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Treasury Economic Model

Volume 958: debated on Thursday 16 November 1978

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asked the Chancellor of the Exchequer why the access of hon. Members to the Treasury's economic model does not extend to the effect of changes in the money supply on the exchange rate.

Over the last few years the Treasury has spent considerable effort on modelling parts of the financial system—including both external and domestic financial flows. This embraces possible links between monetary factors and the exchange rate—a particularly difficult area. The work is still at the stage of advanced research and will be described in a Treasury working paper which is in preparation and will be published very shortly.

asked the Chancellor of the Exchequer what plans he has at present to encourage hon. Members to make greater use of the Treasury's economic model; and if he will publish in greater detail the assumptions on which the model is based.

I am encouraging hon. Members to make greater use of the Treasury's economic model by providing more information. The structure of the model and the theory and assumptions on which the model is based are set out in the latest edition of the technical manual published by the Treasury in June 1978.In addition, the Treasury has contributed to a series of Government economic service working papers this year which set out the methods of analysis and the supporting evidence. Subjects include the effect of exchange rate changes, consumers expenditure and imports of manufacturers. A working paper on the modelling of the financial sector of the economy will shortly be appearing.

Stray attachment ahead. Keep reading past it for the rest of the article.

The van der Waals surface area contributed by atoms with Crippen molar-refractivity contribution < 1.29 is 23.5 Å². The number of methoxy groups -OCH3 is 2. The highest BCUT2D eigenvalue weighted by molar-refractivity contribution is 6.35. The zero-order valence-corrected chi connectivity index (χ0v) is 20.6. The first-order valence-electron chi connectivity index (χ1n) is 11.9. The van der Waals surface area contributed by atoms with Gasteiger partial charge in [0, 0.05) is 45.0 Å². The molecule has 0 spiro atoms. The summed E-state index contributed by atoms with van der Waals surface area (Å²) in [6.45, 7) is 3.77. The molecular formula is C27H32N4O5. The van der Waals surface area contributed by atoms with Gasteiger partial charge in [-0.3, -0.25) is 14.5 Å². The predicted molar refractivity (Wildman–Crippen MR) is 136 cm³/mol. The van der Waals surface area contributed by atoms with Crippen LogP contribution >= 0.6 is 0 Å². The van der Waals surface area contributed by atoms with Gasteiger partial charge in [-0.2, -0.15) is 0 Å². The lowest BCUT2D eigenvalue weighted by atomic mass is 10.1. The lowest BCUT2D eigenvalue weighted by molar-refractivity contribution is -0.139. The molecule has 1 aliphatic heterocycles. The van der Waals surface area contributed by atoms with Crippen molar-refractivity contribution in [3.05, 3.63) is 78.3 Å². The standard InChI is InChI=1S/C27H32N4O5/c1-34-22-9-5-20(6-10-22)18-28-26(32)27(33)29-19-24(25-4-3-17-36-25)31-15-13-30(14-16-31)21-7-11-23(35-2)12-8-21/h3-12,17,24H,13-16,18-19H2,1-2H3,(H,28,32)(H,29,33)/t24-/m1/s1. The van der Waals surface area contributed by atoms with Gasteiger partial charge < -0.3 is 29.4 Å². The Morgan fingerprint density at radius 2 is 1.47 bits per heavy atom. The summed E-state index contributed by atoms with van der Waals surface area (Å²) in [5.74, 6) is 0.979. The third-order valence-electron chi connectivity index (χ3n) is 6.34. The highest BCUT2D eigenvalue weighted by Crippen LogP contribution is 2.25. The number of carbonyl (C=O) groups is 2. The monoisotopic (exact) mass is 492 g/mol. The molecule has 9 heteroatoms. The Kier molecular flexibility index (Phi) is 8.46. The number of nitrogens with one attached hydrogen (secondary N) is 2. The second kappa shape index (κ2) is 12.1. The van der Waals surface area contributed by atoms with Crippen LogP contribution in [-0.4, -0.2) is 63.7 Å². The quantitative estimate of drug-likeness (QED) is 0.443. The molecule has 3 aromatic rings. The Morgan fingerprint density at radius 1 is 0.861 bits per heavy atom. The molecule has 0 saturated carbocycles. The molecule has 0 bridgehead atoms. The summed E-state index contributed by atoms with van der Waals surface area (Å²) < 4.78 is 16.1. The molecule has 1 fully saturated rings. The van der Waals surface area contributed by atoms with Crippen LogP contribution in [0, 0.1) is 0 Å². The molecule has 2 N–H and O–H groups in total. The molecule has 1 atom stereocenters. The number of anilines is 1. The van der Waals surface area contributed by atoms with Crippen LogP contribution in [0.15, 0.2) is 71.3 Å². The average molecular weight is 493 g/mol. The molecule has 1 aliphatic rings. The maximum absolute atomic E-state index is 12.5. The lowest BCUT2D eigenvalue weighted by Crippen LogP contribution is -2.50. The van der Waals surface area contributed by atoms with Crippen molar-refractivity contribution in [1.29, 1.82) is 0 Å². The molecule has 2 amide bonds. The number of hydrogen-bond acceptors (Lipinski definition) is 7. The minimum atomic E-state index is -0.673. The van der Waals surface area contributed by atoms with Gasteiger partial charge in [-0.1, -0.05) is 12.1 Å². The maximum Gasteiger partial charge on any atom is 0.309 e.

asked the Chancellor of the Exchequer if he will publish the names of private consultancy firms used by the Treasury to provide alternative sources of forecasting to the Treasury's economic model.

The Treasury does not employ consultants to supply forecasts as such. Forecasts and forecasting methods are discussed from time to time with most of the organisations professionally concerned with macro-economic forecasting. In addition, the published work is studied with particular reference to the reasons for differences of view.